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Solem v. Helm

The Origins Of Proportional Punishment

Dating back to the Magna Carta (1215), early English law expressed deep concern for proportionate punishment. Later the English Bill of Rights included the ban on cruel and unusual punishment, which the United States adopted for its Eighth Amendment. The prohibition of cruel and unusual punishment includes sentences disproportionate to the offense as well as barbaric punishment.

For over a century, the Supreme Court recognized the ban on extreme forms of punishment that significantly outweighed the crime. For example, in Weems v. United States, (1910) the Court opposed a disproportionate sentence issued by the lower court. In this case a defendant received a 15-year sentence to hard labor for falsifying a public document.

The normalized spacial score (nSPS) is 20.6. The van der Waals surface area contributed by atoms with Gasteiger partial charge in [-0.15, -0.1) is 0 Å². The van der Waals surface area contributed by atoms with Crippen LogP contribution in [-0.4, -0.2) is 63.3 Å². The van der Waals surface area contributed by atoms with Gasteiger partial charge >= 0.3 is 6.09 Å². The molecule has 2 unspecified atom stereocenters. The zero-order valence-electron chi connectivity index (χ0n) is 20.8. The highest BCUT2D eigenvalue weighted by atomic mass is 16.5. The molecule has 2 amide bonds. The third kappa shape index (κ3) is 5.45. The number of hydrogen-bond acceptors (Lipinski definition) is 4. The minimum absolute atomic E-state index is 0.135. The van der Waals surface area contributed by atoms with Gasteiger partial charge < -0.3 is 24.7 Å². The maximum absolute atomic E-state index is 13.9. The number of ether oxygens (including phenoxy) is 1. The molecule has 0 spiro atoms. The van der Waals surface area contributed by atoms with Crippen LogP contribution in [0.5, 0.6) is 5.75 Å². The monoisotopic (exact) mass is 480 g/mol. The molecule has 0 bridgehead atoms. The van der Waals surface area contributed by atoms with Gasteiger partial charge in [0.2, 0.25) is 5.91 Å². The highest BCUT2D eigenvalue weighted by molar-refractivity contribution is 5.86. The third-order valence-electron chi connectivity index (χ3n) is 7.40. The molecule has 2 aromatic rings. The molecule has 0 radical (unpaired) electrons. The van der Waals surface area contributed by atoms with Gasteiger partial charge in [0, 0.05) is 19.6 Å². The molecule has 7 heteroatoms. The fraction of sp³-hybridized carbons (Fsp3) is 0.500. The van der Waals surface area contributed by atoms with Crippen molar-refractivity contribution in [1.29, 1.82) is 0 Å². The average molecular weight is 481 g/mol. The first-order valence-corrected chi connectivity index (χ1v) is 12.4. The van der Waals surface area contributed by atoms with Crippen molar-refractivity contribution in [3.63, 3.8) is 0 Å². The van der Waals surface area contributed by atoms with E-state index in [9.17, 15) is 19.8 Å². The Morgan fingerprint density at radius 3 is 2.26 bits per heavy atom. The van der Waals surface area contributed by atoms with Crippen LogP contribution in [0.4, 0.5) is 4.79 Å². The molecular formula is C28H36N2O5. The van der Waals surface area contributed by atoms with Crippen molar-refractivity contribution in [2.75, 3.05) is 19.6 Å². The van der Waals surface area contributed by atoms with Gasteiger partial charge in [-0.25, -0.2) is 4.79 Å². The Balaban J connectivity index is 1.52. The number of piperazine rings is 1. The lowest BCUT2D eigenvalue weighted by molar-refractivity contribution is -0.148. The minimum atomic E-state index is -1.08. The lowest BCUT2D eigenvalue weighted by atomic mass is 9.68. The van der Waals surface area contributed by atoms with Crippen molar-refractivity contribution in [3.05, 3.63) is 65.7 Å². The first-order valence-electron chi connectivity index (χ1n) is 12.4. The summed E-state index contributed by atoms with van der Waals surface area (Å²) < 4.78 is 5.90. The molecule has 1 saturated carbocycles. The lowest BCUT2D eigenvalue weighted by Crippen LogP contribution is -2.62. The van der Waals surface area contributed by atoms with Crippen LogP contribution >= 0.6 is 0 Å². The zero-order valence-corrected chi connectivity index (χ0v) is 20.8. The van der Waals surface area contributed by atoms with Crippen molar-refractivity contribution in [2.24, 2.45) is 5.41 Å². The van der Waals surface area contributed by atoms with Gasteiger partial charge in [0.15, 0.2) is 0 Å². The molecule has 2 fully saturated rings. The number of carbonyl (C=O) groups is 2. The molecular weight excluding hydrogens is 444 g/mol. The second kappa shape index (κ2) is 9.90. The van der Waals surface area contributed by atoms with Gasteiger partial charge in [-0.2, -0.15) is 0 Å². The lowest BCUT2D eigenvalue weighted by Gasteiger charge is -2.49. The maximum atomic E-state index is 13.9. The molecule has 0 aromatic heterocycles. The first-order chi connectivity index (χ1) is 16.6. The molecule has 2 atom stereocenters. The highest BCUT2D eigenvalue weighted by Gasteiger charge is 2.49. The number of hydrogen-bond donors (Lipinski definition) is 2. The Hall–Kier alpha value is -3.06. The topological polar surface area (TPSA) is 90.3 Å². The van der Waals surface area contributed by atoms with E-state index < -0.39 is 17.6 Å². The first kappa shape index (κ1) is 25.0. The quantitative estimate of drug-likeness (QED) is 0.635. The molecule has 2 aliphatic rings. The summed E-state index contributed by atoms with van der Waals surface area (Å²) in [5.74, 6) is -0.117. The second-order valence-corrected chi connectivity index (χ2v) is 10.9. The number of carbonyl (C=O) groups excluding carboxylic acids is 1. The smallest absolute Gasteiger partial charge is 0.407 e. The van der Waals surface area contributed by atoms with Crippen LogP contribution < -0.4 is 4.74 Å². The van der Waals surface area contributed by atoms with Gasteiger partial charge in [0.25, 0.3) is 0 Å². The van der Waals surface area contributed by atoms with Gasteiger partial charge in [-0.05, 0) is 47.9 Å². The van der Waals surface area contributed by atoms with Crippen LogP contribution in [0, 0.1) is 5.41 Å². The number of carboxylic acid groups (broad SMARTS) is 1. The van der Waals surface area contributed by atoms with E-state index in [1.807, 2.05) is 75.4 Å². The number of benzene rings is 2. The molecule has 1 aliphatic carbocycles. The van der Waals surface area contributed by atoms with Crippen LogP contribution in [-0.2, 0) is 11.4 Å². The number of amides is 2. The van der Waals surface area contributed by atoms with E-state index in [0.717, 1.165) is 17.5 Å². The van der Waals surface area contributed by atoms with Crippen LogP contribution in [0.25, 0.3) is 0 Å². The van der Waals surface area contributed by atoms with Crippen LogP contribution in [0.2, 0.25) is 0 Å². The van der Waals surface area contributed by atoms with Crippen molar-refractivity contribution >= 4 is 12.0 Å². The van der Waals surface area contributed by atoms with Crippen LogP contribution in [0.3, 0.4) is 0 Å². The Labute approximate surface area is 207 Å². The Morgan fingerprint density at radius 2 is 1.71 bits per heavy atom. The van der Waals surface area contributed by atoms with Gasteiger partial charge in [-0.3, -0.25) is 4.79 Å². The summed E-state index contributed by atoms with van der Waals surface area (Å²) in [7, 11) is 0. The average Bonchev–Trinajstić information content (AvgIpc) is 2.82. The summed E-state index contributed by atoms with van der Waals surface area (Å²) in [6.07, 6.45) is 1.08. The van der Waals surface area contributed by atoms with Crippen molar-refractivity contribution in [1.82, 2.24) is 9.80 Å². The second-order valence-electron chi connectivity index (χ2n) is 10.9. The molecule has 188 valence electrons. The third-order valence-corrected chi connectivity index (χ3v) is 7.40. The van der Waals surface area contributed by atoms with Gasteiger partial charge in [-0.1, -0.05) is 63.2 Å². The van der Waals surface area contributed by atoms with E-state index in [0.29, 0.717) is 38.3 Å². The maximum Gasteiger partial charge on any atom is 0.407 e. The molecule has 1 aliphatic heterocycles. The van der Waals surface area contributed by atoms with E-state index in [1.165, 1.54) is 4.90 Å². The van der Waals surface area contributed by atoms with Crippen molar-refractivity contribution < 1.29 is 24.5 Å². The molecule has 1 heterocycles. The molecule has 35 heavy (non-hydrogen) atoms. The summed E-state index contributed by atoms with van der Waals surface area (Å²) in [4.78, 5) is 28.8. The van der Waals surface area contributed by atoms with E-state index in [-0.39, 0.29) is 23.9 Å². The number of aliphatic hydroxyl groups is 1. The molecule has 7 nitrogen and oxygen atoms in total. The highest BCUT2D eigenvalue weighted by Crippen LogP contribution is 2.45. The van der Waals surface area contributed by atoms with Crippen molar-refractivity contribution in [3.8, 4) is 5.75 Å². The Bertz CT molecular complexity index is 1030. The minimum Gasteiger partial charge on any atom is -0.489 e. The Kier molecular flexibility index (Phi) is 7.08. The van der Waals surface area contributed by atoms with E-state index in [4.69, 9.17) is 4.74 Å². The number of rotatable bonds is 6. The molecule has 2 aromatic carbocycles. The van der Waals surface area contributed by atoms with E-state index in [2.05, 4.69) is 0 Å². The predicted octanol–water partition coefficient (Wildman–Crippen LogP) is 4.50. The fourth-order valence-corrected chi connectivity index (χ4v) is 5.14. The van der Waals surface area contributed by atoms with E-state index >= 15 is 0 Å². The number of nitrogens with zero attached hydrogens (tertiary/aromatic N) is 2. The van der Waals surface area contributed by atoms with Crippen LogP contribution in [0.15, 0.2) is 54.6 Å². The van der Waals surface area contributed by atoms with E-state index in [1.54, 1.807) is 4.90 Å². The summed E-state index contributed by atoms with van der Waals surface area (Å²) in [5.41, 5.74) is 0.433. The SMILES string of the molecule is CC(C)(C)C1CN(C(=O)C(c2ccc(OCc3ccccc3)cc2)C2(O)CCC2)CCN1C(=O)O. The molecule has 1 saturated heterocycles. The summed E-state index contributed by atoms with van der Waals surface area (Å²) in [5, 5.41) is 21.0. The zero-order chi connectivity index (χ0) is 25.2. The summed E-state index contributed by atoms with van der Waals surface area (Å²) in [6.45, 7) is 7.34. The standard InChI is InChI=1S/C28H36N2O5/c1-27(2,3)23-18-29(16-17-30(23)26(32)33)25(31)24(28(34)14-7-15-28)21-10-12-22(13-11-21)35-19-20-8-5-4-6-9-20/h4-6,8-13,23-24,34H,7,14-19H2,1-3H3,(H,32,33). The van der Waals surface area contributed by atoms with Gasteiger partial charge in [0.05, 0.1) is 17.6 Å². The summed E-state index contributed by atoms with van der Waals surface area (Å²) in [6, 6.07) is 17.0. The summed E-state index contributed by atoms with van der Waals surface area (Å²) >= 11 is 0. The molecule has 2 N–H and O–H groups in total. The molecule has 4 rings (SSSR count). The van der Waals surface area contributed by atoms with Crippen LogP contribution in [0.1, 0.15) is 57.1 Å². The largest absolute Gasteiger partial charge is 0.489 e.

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Law Library - American Law and Legal InformationNotable Trials and Court Cases - 1981 to 1988Solem v. Helm - The Origins Of Proportional Punishment, The Case Of Jerry Helm, Mixed Messages, Lingering Problems